AI safety: Overregulation, a necessary evil, says OpenAI CEO Sam Altman

"It is possible to get regulation wrong, but I don't think we sit around and fear it and in fact we think some version of it is important," says Sam Altman

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Reuters
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Sam Altman, CEO of ChatGPT maker OpenAI, attends an open dialogue with students at Keio University in Tokyo, Japan June 12, 2023. — Reuters/File
Sam Altman, CEO of ChatGPT maker OpenAI, attends an open dialogue with students at Keio University in Tokyo, Japan June 12, 2023. — Reuters/File

The CEO of ChatGPT maker OpenAI said on Monday that it was possible to get regulation wrong but it is important and should not be feared, amid global concerns about rapid advances in artificial intelligence (AI), Reuters reported.

Many countries are planning AI regulation, and Britain is hosting a global AI safety summit in November, focusing on understanding the risks posed by frontier technology and how national and international frameworks could be supported.

Sam Altman, CEO and the public face of the startup OpenAI, backed by Microsoft Corp, said during a visit to Taipei that although he was not that worried about government overregulation, it could happen.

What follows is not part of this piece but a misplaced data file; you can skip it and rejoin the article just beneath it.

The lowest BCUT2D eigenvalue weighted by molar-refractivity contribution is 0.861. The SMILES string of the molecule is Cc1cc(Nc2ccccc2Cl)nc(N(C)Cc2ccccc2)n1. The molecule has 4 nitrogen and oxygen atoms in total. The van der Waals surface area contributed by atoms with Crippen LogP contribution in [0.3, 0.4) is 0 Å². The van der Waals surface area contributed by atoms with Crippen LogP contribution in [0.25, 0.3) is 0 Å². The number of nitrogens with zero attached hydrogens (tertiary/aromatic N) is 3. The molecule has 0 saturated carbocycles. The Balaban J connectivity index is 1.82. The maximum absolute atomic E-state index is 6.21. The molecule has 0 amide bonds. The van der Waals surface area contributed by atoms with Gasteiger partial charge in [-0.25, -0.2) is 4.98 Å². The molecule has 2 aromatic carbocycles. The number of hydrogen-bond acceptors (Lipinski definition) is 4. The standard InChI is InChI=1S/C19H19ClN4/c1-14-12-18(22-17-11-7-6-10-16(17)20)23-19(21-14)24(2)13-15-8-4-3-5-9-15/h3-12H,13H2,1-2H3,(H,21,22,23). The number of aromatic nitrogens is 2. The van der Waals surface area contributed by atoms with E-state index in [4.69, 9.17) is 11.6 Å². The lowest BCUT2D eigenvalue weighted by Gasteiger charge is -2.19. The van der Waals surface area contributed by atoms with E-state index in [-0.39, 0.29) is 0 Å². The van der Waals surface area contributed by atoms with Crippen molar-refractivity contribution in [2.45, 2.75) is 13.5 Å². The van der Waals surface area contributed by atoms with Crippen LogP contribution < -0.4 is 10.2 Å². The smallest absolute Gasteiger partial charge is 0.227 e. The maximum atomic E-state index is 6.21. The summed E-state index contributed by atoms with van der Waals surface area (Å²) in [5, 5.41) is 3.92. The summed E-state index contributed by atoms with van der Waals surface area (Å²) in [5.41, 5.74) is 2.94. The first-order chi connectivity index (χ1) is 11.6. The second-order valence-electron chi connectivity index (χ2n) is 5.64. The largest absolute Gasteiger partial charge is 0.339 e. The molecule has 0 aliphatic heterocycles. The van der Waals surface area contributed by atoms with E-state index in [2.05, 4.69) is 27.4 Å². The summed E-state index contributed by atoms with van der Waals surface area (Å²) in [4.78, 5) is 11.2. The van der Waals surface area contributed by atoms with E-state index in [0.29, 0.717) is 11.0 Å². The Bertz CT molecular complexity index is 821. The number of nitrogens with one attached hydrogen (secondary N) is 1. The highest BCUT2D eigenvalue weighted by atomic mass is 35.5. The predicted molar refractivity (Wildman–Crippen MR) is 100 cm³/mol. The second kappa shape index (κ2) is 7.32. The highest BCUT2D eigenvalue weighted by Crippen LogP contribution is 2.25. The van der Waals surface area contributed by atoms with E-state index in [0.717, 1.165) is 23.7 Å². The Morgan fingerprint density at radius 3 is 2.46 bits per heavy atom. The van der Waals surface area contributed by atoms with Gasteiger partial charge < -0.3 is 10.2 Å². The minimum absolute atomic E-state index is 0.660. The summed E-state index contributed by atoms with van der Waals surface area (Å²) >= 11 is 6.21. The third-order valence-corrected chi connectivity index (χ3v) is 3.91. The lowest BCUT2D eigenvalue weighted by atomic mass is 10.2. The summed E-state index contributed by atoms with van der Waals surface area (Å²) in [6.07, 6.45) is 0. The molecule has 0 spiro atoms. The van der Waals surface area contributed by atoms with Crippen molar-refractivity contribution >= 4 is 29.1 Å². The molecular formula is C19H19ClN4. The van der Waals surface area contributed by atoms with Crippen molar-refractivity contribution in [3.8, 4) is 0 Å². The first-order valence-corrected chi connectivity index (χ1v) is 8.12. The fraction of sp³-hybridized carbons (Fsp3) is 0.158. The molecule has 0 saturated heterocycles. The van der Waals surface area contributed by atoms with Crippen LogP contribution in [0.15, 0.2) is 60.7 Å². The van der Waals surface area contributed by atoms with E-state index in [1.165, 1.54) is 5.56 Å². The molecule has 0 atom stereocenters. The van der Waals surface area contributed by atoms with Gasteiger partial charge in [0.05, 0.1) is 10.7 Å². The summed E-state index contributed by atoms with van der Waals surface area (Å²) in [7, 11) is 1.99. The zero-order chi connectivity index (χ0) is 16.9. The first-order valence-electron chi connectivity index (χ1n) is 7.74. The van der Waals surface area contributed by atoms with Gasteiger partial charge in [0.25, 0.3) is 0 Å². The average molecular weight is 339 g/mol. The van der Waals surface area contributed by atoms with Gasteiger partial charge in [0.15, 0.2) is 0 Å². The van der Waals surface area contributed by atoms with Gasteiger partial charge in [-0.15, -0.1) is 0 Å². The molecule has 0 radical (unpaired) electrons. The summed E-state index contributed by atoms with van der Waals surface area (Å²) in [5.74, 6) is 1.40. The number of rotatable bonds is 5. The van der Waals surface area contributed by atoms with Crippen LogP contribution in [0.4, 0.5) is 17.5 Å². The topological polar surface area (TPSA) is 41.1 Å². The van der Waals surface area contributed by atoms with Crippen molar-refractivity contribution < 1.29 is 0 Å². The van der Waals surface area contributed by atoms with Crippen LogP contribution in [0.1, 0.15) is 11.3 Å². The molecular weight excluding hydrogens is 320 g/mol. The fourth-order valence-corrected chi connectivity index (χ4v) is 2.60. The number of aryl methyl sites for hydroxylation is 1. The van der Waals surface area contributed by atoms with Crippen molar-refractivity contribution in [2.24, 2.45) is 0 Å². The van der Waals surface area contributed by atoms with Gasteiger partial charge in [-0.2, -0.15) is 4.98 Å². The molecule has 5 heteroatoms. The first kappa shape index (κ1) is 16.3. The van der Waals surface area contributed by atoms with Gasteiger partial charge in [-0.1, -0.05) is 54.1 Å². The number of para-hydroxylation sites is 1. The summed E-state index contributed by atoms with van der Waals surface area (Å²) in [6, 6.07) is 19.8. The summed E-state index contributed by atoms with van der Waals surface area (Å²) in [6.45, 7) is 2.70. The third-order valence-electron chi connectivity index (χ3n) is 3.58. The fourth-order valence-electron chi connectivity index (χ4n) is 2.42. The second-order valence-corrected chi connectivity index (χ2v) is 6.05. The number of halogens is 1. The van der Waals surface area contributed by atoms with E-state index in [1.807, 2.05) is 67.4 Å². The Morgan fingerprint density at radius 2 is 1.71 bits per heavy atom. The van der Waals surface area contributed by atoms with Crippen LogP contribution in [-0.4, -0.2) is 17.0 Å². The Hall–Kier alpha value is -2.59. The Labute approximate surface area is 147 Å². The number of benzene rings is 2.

"I also worry about under-regulation. People in our industry bash regulation a lot. We've been calling for regulation, but only of the most powerful systems," he said.

"Models that are like 10,000 times the power of GPT4, models that are like as smart as human civilsation, whatever, those probably deserve some regulation," added Altman, speaking at an AI event hosted by the charitable foundation of Terry Gou, the founder of major Apple supplier Foxconn.

Altman said that in the tech industry, there is a "reflexive anti-regulation thing".

"Regulation has been not a pure good, but it's been good in a lot of ways. I don't want to have to make an opinion about every time I step on an airplane how safe it's going to be, but I trust that they're pretty safe and I think regulation has been a positive good there," he said.

"It is possible to get regulation wrong, but I don't think we sit around and fear it. In fact we think some version of it is important."

Gou, currently running as an independent candidate to be Taiwan's next president, sat in the audience but did not speak at the forum.